....one more thing for the OP to worry about.


The reason I say this is I had a tree in the backyard that set about 20ft. from our tank. Tree took a direct lighting hit. A few days later the grass turned brown fingering out from the trunk of the tree where the tree root base went. One very nice brown strip went straight under propane tank.

There's a company going around in these parts that install underground tanks and have been hyping the non-safety issue's of above ground tanks. Haven't seen any rush for existing above ground tank owners to convert but there have been a few house's built in the area that's had their tank inst'd underground.

At any rate, periodically inspecting lines, valves etc...the tanks are rounded , made of thicker steel and I've never worried about it.
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Old September 20, 2012, 01:49 PM   #39
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How thick is the steel sheet on one? (I assume that we are taliking about the large several hundred gallon propane pigs that folks have in their yards)

The reason I ask is that there is a steel penetration model near the end of Quantitative Ammunition Selection that can be used to determine if a certain bullet can punch through it.
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Old September 20, 2012, 08:26 PM   #40
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It has been a number of years since I looked at this question.

First I would shut off the valve located at the tank. This will eliminate any issues with the stove.

Second I would contact the local propane supplier who serviced the tank. They may actually own the tank and will come pump it off and remove it. This should be indicated on the tank.

Thirdly, there is a certification on the tank. This certification gives the standard to which the tank was certified. I believe it is an ASME standard. It permanently imprinted on the tank. You should be able to access this standard at your local library or find a discussion on the internet.

A part of the certification is a bullet impact test. Generally, that is a 30-06 at some distance. From a practical standpoint I do not believe that a load of 00 buck will penetrate the tank. If the Valve cover is in place, it should not damage the valve and regulator.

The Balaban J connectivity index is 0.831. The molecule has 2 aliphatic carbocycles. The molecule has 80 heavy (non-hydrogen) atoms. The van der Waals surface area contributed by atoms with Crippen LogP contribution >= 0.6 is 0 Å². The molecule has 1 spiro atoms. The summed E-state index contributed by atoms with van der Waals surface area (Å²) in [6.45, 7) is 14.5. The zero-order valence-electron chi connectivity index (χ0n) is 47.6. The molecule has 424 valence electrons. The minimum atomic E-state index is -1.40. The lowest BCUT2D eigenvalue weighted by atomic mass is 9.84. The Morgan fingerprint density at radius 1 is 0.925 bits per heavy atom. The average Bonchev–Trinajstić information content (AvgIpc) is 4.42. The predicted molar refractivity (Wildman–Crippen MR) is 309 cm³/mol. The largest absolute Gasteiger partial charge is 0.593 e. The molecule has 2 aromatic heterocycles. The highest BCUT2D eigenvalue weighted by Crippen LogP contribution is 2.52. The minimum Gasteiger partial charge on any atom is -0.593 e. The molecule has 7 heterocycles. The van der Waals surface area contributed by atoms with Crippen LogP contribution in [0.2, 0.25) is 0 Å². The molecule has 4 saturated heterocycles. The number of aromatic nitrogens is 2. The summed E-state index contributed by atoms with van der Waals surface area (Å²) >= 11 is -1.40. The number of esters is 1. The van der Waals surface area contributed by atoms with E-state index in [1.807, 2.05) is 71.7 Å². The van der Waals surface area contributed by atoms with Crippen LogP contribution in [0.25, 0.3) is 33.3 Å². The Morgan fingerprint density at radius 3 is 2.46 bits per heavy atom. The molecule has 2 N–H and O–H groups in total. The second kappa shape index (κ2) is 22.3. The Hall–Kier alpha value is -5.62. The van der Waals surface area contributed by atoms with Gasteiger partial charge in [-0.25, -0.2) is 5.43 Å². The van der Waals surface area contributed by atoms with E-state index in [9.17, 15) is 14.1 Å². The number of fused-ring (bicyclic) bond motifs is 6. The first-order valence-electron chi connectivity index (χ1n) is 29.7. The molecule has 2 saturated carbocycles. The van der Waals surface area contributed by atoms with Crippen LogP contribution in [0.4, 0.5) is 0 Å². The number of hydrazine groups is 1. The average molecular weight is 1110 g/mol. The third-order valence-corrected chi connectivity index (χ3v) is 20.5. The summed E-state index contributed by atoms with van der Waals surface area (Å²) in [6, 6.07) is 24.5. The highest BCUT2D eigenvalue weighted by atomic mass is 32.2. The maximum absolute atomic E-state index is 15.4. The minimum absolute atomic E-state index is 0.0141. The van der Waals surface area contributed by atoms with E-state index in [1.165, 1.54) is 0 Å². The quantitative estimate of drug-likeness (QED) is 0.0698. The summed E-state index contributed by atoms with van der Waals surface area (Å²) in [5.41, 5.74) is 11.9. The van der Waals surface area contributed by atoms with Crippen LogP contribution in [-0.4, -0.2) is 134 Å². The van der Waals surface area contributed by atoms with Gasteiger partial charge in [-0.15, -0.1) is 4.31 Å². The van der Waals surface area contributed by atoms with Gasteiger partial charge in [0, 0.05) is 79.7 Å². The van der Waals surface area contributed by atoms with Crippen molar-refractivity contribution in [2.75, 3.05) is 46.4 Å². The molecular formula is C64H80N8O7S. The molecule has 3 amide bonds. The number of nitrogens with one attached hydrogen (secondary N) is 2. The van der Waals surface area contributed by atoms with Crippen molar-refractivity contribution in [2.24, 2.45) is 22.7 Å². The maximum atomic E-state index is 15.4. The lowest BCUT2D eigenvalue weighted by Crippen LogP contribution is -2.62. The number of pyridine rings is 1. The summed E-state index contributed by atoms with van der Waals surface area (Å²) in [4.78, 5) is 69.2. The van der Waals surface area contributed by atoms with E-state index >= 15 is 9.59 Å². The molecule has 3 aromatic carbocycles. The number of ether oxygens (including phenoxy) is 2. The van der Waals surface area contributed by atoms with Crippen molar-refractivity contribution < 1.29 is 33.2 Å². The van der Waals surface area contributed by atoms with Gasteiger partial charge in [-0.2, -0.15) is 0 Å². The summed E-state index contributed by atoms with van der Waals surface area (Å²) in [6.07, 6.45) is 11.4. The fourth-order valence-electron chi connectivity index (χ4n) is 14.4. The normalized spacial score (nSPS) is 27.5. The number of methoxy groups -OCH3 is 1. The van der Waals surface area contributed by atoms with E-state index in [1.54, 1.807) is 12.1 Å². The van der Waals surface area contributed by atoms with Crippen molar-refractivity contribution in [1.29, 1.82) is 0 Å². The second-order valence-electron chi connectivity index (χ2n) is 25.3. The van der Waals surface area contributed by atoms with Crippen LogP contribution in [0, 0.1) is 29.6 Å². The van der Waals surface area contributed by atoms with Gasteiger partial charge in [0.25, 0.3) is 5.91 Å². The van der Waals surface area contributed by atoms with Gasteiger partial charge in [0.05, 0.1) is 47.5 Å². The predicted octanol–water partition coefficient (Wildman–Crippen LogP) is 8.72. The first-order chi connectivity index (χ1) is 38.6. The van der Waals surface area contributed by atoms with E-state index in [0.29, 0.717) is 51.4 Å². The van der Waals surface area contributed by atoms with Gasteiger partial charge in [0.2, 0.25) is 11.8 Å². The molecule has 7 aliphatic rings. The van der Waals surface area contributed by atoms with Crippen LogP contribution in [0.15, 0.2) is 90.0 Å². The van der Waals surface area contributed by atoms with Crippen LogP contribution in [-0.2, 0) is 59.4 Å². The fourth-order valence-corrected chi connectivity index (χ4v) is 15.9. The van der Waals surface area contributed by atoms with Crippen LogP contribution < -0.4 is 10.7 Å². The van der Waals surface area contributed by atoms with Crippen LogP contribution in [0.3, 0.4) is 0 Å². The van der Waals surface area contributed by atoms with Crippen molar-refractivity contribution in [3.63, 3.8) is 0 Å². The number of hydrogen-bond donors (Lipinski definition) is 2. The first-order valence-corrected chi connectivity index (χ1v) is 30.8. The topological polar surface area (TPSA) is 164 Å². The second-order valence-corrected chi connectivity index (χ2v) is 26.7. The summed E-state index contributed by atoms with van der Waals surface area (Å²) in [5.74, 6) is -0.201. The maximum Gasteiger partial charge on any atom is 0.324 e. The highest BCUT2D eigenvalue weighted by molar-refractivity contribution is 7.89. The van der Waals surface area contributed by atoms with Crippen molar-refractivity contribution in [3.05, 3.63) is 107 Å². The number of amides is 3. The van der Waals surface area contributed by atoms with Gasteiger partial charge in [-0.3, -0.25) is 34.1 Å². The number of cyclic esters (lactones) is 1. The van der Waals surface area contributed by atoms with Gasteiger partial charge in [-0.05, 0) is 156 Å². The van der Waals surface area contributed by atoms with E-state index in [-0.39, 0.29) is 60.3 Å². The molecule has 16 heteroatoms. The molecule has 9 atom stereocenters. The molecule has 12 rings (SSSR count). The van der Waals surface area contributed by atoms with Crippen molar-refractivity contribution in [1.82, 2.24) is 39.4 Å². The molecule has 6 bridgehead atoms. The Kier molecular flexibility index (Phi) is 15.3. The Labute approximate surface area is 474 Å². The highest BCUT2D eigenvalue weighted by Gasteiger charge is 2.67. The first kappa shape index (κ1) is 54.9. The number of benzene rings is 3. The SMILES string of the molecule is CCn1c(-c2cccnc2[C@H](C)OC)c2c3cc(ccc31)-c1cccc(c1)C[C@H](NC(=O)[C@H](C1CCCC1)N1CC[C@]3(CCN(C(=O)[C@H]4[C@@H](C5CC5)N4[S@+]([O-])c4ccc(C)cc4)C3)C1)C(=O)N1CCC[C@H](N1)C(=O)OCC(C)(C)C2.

You might also contact your local fire marshal for assistance.
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Old October 19, 2012, 04:37 PM   #41
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12ga. #1 buck and don't worry about the tank. Very unlikely that you will have to shoot toward the tank and also unlikely that lead buckshot will penetrate the steel tank.
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Old October 19, 2012, 08:55 PM   #42
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I have busted two mythbusters conclusions in the past. Those two guys are jerks. My buddy drives a limo nights and picked them up at the airport, and they wouldn't even give him an autograph. But anywhoo.. I remember another friend of mine had a video he used to play over and over to show off his surround sound. It was several guns starting from a .38 going up to a 50 cal. shooting a gasoline tank. NONE of them ignited the gasoline.

I'm pretty sure those tanks are rented from the company who fills them, they might come looking for it.
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Old October 20, 2012, 09:13 AM   #43
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Not only the Mythbusters episode... I watched a show of Sons of Guns where the Redjacket guys thought they could build a round that could get a tank to explode in a single shot and prove the Mythbusters wrong. They couldn't. They made some fancy rounds that shot .223 followed by some delayed .22 tracers and .357 followed by some delayed .22 tracers (all in one trigger pull) Still not even close. Of course both the .223 and .357 penetrated the tank.